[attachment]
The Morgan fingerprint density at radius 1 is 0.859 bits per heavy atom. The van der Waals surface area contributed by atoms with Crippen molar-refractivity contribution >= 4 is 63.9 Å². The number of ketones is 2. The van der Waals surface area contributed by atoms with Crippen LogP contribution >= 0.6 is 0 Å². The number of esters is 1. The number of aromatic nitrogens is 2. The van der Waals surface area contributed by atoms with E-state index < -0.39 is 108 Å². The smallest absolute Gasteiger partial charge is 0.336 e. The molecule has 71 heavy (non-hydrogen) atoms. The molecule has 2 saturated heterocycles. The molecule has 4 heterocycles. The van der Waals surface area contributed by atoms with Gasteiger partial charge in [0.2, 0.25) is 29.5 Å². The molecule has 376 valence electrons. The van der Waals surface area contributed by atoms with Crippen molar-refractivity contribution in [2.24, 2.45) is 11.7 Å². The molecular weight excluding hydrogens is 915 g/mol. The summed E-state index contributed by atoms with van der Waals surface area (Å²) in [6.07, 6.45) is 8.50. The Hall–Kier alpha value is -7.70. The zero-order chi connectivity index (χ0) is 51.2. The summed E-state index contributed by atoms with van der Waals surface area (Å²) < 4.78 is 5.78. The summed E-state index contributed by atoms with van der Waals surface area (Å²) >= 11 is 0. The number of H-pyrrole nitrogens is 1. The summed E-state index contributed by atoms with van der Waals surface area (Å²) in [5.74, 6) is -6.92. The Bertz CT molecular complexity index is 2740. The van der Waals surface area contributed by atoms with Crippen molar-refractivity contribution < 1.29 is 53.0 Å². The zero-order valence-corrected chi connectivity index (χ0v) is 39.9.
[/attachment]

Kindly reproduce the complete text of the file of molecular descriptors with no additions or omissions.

The Morgan fingerprint density at radius 1 is 0.859 bits per heavy atom. The van der Waals surface area contributed by atoms with Crippen molar-refractivity contribution >= 4 is 63.9 Å². The number of ketones is 2. The van der Waals surface area contributed by atoms with Crippen LogP contribution >= 0.6 is 0 Å². The number of esters is 1. The number of aromatic nitrogens is 2. The van der Waals surface area contributed by atoms with E-state index < -0.39 is 108 Å². The smallest absolute Gasteiger partial charge is 0.336 e. The molecule has 71 heavy (non-hydrogen) atoms. The molecule has 2 saturated heterocycles. The molecule has 4 heterocycles. The van der Waals surface area contributed by atoms with Gasteiger partial charge in [0.2, 0.25) is 29.5 Å². The molecule has 376 valence electrons. The van der Waals surface area contributed by atoms with Crippen molar-refractivity contribution in [2.24, 2.45) is 11.7 Å². The molecular weight excluding hydrogens is 915 g/mol. The summed E-state index contributed by atoms with van der Waals surface area (Å²) in [6.07, 6.45) is 8.50. The Hall–Kier alpha value is -7.70. The zero-order chi connectivity index (χ0) is 51.2. The summed E-state index contributed by atoms with van der Waals surface area (Å²) < 4.78 is 5.78. The summed E-state index contributed by atoms with van der Waals surface area (Å²) >= 11 is 0. The number of H-pyrrole nitrogens is 1. The summed E-state index contributed by atoms with van der Waals surface area (Å²) in [5.74, 6) is -6.92. The Bertz CT molecular complexity index is 2740. The van der Waals surface area contributed by atoms with Crippen molar-refractivity contribution < 1.29 is 53.0 Å². The zero-order valence-corrected chi connectivity index (χ0v) is 39.9.